As on Earth, finding the right place on COROT-7b is all about “location, location, location.” The orange dwarf star is in the constellation Monoceros and is about twice the size of Earth. However, it is 23 times closer to its Sun, resulting in fantastic temperatures. Because it is gravitationally locked, it does not rotate — resulting in one side remaining in the darkness at 50 degrees above absolute zero. Absolute zero is −459.67° on the Fahrenheit scale so the temperature on the dark side is a chilling -409°.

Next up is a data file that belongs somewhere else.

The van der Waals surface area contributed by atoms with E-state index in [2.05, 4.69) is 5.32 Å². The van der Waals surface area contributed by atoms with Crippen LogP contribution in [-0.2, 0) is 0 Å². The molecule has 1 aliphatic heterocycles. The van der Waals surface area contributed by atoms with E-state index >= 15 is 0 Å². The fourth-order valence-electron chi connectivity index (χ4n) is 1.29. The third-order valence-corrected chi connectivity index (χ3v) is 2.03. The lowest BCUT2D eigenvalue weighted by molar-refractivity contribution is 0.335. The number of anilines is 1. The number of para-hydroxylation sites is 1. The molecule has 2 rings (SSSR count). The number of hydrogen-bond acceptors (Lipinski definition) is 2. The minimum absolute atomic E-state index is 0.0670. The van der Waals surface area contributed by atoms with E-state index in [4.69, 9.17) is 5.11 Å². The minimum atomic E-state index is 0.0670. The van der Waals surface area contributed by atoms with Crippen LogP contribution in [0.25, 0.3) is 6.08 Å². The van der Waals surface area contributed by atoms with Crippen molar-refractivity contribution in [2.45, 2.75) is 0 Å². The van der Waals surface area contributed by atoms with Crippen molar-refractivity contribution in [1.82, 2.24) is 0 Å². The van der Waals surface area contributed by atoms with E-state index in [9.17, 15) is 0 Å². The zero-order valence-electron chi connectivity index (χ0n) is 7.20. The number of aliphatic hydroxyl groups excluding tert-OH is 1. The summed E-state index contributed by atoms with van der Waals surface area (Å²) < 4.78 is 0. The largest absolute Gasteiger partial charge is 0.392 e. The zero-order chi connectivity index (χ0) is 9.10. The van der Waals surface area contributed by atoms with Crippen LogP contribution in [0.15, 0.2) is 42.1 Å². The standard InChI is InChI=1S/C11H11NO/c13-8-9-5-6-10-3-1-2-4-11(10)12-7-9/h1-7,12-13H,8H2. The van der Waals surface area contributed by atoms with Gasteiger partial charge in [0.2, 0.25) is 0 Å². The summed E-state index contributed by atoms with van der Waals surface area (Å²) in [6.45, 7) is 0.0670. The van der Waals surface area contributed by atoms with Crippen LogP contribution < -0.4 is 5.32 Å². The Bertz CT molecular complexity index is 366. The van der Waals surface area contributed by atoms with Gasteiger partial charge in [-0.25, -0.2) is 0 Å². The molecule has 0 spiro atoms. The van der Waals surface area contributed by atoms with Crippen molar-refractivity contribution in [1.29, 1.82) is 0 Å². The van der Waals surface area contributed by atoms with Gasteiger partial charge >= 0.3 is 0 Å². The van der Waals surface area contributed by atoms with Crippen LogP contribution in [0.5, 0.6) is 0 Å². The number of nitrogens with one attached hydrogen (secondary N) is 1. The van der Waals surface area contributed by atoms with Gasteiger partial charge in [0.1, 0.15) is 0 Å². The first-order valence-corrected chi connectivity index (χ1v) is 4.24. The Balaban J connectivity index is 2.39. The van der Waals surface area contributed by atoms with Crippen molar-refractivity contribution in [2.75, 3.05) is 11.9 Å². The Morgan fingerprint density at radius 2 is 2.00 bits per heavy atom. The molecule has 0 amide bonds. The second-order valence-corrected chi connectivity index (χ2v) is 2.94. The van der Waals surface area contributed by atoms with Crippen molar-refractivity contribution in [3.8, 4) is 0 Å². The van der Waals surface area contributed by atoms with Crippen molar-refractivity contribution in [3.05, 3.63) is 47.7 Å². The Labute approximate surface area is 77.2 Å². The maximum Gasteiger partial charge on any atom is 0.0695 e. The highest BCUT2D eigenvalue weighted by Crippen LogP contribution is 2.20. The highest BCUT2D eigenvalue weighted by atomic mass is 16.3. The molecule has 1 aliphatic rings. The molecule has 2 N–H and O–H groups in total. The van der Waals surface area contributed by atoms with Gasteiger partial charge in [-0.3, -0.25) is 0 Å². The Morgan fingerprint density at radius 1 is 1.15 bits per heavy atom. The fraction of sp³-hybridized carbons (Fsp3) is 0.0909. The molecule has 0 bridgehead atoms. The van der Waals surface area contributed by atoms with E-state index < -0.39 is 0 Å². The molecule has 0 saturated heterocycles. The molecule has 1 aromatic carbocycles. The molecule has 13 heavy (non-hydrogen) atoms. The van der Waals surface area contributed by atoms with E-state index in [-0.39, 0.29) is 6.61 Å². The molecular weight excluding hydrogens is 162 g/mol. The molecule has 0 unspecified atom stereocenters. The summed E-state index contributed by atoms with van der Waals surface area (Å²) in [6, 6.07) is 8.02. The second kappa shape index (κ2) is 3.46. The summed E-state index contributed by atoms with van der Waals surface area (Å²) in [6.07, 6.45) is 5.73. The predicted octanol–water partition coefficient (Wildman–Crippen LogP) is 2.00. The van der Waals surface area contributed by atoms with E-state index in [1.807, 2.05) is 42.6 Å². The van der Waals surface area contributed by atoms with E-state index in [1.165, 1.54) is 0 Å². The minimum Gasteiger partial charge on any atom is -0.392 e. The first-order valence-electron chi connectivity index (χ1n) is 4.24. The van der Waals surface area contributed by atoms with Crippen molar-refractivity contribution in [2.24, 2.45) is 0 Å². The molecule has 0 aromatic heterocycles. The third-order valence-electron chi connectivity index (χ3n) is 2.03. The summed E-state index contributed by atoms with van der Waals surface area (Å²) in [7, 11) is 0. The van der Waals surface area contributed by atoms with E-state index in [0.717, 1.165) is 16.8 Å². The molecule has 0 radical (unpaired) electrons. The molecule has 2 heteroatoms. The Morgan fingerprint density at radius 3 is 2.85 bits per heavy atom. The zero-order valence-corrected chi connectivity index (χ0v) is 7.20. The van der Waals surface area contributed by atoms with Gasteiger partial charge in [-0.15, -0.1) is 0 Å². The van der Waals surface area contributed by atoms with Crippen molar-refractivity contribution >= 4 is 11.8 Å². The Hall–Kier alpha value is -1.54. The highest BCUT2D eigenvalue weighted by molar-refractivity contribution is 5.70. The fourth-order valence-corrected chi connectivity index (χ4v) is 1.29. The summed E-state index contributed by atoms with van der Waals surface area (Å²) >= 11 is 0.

That, however, is still better than the balmy side, which reaches 2,800C. That is a bit over what we would consider tropical. More like hellish.
What is most interesting is the rain. Due to the high temperature, the rock surface melts into a molten soup. When “cold fronts” move in, the rocky vapor turns to small stones and pebbles in the clouds and fall to the ground and “lava oceans.”
When Willard Scott has nightmares, this is the place he dreams about: “Well, Corotians, it will be another muggy day with a chance of stone showers. Remember to wear your sunblock SPF 5000.”
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